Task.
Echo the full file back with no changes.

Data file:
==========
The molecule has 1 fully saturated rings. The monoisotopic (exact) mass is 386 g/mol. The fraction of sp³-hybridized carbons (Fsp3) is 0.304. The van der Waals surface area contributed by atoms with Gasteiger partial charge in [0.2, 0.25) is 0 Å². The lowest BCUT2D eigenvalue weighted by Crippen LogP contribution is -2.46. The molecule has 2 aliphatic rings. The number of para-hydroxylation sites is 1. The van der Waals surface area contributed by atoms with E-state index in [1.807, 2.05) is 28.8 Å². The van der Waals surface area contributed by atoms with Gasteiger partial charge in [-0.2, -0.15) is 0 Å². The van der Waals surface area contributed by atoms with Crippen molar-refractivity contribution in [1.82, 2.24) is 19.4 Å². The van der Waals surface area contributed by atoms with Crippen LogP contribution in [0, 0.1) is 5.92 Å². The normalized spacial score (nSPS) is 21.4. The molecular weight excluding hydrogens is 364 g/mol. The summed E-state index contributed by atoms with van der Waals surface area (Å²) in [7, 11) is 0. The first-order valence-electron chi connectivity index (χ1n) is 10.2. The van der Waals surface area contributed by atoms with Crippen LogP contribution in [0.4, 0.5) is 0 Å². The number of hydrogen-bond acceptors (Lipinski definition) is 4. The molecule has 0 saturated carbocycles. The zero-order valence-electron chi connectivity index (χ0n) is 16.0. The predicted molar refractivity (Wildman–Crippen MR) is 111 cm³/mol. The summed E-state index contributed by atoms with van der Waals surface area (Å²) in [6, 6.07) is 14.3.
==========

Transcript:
The molecule has 1 fully saturated rings. The monoisotopic (exact) mass is 386 g/mol. The fraction of sp³-hybridized carbons (Fsp3) is 0.304. The van der Waals surface area contributed by atoms with Gasteiger partial charge in [0.2, 0.25) is 0 Å². The lowest BCUT2D eigenvalue weighted by Crippen LogP contribution is -2.46. The molecule has 2 aliphatic rings. The number of para-hydroxylation sites is 1. The van der Waals surface area contributed by atoms with E-state index in [1.807, 2.05) is 28.8 Å². The van der Waals surface area contributed by atoms with Gasteiger partial charge in [-0.2, -0.15) is 0 Å². The van der Waals surface area contributed by atoms with Crippen molar-refractivity contribution in [1.82, 2.24) is 19.4 Å². The van der Waals surface area contributed by atoms with Crippen LogP contribution in [0, 0.1) is 5.92 Å². The normalized spacial score (nSPS) is 21.4. The molecular weight excluding hydrogens is 364 g/mol. The summed E-state index contributed by atoms with van der Waals surface area (Å²) in [7, 11) is 0. The first-order valence-electron chi connectivity index (χ1n) is 10.2. The van der Waals surface area contributed by atoms with Crippen LogP contribution in [0.4, 0.5) is 0 Å². The number of hydrogen-bond acceptors (Lipinski definition) is 4. The molecule has 0 saturated carbocycles. The zero-order valence-electron chi connectivity index (χ0n) is 16.0. The predicted molar refractivity (Wildman–Crippen MR) is 111 cm³/mol. The summed E-state index contributed by atoms with van der Waals surface area (Å²) in [6, 6.07) is 14.3.